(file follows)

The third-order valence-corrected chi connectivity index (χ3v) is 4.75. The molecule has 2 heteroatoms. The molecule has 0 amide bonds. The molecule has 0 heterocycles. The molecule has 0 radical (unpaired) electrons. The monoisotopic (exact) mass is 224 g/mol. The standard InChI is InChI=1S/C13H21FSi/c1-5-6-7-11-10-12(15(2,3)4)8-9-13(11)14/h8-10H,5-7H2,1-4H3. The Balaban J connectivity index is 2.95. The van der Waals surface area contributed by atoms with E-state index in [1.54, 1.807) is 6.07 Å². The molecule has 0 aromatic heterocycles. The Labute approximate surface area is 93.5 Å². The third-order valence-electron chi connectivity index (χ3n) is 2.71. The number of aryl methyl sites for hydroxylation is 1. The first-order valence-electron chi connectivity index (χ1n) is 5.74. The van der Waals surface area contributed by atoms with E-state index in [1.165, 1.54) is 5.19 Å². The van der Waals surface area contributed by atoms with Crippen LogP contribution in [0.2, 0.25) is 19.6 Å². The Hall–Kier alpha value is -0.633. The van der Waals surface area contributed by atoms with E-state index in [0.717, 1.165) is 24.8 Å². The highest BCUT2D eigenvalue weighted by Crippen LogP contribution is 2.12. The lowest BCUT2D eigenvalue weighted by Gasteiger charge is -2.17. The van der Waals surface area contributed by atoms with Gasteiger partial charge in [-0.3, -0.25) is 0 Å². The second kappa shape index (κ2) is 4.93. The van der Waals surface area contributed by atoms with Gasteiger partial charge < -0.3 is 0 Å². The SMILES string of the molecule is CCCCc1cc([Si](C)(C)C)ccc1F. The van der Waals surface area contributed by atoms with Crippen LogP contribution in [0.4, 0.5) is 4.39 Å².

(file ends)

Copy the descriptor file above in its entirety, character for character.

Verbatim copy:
The third-order valence-corrected chi connectivity index (χ3v) is 4.75. The molecule has 2 heteroatoms. The molecule has 0 amide bonds. The molecule has 0 heterocycles. The molecule has 0 radical (unpaired) electrons. The monoisotopic (exact) mass is 224 g/mol. The standard InChI is InChI=1S/C13H21FSi/c1-5-6-7-11-10-12(15(2,3)4)8-9-13(11)14/h8-10H,5-7H2,1-4H3. The Balaban J connectivity index is 2.95. The van der Waals surface area contributed by atoms with E-state index in [1.54, 1.807) is 6.07 Å². The molecule has 0 aromatic heterocycles. The Labute approximate surface area is 93.5 Å². The third-order valence-electron chi connectivity index (χ3n) is 2.71. The number of aryl methyl sites for hydroxylation is 1. The first-order valence-electron chi connectivity index (χ1n) is 5.74. The van der Waals surface area contributed by atoms with E-state index in [1.165, 1.54) is 5.19 Å². The van der Waals surface area contributed by atoms with Crippen LogP contribution in [0.2, 0.25) is 19.6 Å². The Hall–Kier alpha value is -0.633. The van der Waals surface area contributed by atoms with E-state index in [0.717, 1.165) is 24.8 Å². The highest BCUT2D eigenvalue weighted by Crippen LogP contribution is 2.12. The lowest BCUT2D eigenvalue weighted by Gasteiger charge is -2.17. The van der Waals surface area contributed by atoms with Gasteiger partial charge in [-0.3, -0.25) is 0 Å². The second kappa shape index (κ2) is 4.93. The van der Waals surface area contributed by atoms with Gasteiger partial charge < -0.3 is 0 Å². The SMILES string of the molecule is CCCCc1cc([Si](C)(C)C)ccc1F. The van der Waals surface area contributed by atoms with Crippen LogP contribution in [0.4, 0.5) is 4.39 Å².